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Why are there bloodstains above the headboard of Oscar Pistorius’s double bed? Also, why on the side on which Reeva Steenkamp slept before he shot her in the bathroom? Why are there bloodstains on the duvet they slept under?
Neither the bed nor the duvet were in his path when, according to his account, Pistorius carried his mortally wounded girlfriend out of the bathroom and down the stairs of his luxury home.
These puzzles emerged on Monday as the High Court in Pretoria was taken on yet another journey through the crime scene at Pistorius’s home on the exclusive Silverwoods Estate, east of Pretoria, by police photographer Warrant Officer Bennie van Staden.
The blood trail started on the ground level of the house. Van Staden followed it through his camera up the stairs to the main bedroom and, as it became increasingly intense, the bathroom. There were pools of blood in the toilet cubicle, where Steenkamp was shot early on February 14 last year.
In capturing the scene in the main bedroom, Van Staden took pictures of bloodstains on the wall, above the bed. These can be clearly seen in the pictures, but, as yet, they remain unexplained.
The smears were on the left hand side of the bed, metres from where Steenkamp’s black overnight sports bag lay on a sofa.
There are also blood spatters on the duvet, which was found on the floor, towards the foot of the bed.
These were not immediately visible as the duvet lay crumpled on the floor. Van Staden discovered them when he opened the duvet up in his quest for evidence.
Neither the duvet, nor the headboard was positioned between the bathroom and the bedroom door. The en suite bathroom is reached from the bedroom along a passage and, in carrying Steenkamp out of the bathroom, Pistorius did not need to advance towards the double bed, which stood against the bedroom wall.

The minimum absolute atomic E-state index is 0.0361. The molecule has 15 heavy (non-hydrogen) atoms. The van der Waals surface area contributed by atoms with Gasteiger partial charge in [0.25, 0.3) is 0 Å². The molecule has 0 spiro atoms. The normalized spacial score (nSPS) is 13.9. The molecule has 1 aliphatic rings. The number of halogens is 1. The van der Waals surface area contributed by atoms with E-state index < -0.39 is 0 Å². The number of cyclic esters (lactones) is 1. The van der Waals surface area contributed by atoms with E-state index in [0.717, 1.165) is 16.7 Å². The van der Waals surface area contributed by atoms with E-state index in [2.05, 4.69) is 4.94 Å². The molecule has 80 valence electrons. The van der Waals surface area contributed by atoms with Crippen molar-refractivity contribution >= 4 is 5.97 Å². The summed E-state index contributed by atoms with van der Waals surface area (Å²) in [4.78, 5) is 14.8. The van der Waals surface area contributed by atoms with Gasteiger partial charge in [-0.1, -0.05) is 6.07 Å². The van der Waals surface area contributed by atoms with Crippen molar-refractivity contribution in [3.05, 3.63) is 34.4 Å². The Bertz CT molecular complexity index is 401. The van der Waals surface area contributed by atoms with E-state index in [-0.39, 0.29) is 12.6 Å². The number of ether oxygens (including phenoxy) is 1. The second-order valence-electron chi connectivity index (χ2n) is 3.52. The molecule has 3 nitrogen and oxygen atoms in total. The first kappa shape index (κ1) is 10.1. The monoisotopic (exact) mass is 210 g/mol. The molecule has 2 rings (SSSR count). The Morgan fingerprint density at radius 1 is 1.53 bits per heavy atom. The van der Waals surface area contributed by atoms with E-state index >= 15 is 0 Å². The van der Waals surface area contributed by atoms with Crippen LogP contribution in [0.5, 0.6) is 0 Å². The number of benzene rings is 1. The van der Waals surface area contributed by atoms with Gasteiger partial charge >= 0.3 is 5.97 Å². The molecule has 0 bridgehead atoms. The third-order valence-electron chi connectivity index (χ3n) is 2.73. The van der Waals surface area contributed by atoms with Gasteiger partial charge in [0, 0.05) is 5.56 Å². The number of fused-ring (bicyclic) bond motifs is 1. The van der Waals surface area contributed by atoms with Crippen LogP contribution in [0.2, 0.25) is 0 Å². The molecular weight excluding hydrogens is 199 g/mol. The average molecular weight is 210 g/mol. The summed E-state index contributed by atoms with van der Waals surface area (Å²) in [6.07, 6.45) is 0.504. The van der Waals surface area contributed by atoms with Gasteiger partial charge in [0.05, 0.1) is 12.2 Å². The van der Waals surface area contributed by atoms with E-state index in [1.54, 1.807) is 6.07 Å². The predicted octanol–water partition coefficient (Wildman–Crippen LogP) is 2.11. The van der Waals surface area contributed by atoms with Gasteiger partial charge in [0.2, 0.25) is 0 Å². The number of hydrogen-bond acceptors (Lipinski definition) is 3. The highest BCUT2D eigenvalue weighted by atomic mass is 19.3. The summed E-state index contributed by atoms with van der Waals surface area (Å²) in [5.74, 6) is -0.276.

Did he make a detour or was the blood already there?
There is also blood on Pistorius’s bedroom door, and on a box of expensive watches sitting on speakers on a table in his room. There is even blood on the faces of some of the watches.
Neither the State nor the defence’s versions of events provides an explanation for the presence of blood in the bedroom.
But all of this should be explained when the next police forensic expert, Colonel Ian van der Nest – a blood spatter specialist – takes the stand.
Van Staden was adamant on Monday that he had not tampered with evidence by moving certain items to take pictures, Sapa reports.
He said he turned the cricket bat over to take a photograph showing blood at its tip, and lifted a towel in the bathroom because he saw a cellphone protruding from beneath it. “During my investigations… I moved the towel and I saw the phone.”
Van Staden took nine photographs of Pistorius in a pair of bloodied shorts, with blood on his prosthetic leg and foot. He was the third policeman to take the stand in the trial, which entered its third week in the North Gauteng High Court on Monday.
In cross-examining the police photographer, Barry Roux, SC, for Pistorius, asked whether he had taken more photographs of the accused, but discarded them, and whether he had been alone at the scene as he worked.
“You had undisturbed access to the scene – it was only you and your camera?”
Van Staden said he was, until members of the provincial police task team arrived. He denied having excluded photographs of Pistorius from the file of evidence.
Roux then asked whether he would be allowed access to his camera memory cards. Gerrie Nel, for the State, said this would be acceptable only if the photographer was present, to which Roux snapped that he did not plan to “tamper”.